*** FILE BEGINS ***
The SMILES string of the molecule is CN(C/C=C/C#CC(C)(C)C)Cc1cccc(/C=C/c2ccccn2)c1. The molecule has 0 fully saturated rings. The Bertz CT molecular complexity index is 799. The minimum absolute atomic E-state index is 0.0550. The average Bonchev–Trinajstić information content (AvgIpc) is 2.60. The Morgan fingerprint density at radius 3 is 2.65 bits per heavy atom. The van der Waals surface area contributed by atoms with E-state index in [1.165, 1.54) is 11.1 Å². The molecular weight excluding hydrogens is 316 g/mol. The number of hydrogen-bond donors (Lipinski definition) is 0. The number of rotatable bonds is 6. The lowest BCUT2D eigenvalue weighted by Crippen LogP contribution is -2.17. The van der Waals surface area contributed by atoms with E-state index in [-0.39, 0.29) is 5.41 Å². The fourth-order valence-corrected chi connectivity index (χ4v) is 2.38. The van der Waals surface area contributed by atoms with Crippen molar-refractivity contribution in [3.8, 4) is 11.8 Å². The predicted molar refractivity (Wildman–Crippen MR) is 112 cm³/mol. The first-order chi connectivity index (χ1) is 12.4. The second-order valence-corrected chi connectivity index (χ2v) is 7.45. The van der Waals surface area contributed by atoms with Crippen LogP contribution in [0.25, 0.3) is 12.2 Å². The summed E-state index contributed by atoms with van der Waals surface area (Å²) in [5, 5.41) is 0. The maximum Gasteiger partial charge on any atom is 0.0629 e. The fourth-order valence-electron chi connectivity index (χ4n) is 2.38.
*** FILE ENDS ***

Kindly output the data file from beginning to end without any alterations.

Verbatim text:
The SMILES string of the molecule is CN(C/C=C/C#CC(C)(C)C)Cc1cccc(/C=C/c2ccccn2)c1. The molecule has 0 fully saturated rings. The Bertz CT molecular complexity index is 799. The minimum absolute atomic E-state index is 0.0550. The average Bonchev–Trinajstić information content (AvgIpc) is 2.60. The Morgan fingerprint density at radius 3 is 2.65 bits per heavy atom. The van der Waals surface area contributed by atoms with E-state index in [1.165, 1.54) is 11.1 Å². The molecular weight excluding hydrogens is 316 g/mol. The number of hydrogen-bond donors (Lipinski definition) is 0. The number of rotatable bonds is 6. The lowest BCUT2D eigenvalue weighted by Crippen LogP contribution is -2.17. The van der Waals surface area contributed by atoms with E-state index in [-0.39, 0.29) is 5.41 Å². The fourth-order valence-corrected chi connectivity index (χ4v) is 2.38. The van der Waals surface area contributed by atoms with Crippen molar-refractivity contribution in [3.8, 4) is 11.8 Å². The predicted molar refractivity (Wildman–Crippen MR) is 112 cm³/mol. The first-order chi connectivity index (χ1) is 12.4. The second-order valence-corrected chi connectivity index (χ2v) is 7.45. The van der Waals surface area contributed by atoms with Crippen LogP contribution in [0.25, 0.3) is 12.2 Å². The summed E-state index contributed by atoms with van der Waals surface area (Å²) in [5, 5.41) is 0. The maximum Gasteiger partial charge on any atom is 0.0629 e. The fourth-order valence-electron chi connectivity index (χ4n) is 2.38.